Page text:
Going Public

Does a shareholder have the right to see a company's internal records? What if it's a former employee with dubious motives?

When must a private company make its internal records available? That’s a question digital-disk manufacturer BlueRay Technologies is facing — in court.

The person asking that question is the company’s former CFO, Yelena Simonyan. She filed suit against the company, which replicates and packages digital disks, claiming that as a shareholder with a $100,000 investment she’s entitled to the company’s financial records.

But BlueRay, based in Spokane, Washington, thinks Simonyan has ulterior motives. The company fired her last October after learning that she had pleaded guilty to defrauding the Internal Revenue Service. Now, the company charges, Simonyan wants BlueRay’s records released to influence its buyback of her stock.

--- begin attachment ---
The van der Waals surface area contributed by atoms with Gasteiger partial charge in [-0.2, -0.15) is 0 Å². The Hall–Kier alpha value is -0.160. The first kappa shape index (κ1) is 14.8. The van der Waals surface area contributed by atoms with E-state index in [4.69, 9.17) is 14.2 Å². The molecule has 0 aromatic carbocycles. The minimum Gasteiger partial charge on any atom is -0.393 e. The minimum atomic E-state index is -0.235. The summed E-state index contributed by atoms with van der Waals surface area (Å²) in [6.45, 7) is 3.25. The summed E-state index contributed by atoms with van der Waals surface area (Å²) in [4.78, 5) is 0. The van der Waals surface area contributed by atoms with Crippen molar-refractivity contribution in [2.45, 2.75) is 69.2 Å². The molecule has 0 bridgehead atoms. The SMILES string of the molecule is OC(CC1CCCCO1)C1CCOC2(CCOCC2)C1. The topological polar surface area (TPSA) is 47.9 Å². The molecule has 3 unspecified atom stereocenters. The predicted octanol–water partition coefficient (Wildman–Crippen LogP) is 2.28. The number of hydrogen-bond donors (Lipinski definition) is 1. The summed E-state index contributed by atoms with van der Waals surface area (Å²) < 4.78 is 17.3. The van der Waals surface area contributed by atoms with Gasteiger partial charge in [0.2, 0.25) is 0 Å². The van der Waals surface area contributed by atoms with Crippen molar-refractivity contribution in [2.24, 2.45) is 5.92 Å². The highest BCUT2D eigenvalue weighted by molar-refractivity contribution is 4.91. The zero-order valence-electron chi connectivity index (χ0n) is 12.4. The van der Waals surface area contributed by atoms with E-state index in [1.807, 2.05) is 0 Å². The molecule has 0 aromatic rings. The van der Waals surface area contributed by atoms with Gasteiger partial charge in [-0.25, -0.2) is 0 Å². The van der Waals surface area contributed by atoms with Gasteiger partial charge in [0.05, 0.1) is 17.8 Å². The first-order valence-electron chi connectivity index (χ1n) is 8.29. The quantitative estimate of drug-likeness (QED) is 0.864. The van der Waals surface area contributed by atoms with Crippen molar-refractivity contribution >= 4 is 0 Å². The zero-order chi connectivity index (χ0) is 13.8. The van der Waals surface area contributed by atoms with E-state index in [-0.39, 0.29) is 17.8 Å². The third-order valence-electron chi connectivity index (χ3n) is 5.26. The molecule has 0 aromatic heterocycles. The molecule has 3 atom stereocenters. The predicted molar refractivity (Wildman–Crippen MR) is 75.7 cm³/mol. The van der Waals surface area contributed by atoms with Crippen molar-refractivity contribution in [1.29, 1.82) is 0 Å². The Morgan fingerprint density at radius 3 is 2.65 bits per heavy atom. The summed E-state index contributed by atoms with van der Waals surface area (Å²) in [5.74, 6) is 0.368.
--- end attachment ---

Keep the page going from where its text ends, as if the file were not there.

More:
The court sealed some court documents, but Simonyan may still succeed in gaining access to the financials, says Jill Fisch, T.J. Maloney professor of business law at Fordham University. “It’s very common for stockholders to seek access to records of private companies, because they don’t have access to them through periodic securities filings,” she says.

While every state gives private-company shareholders the right to access the books, each sets its own requirements. “In most states,” Fisch says, “it’s the stockholders’ obligation to show a proper purpose for the records.” At press time, a hearing to determine if Simonyan’s purpose passes muster was being scheduled.

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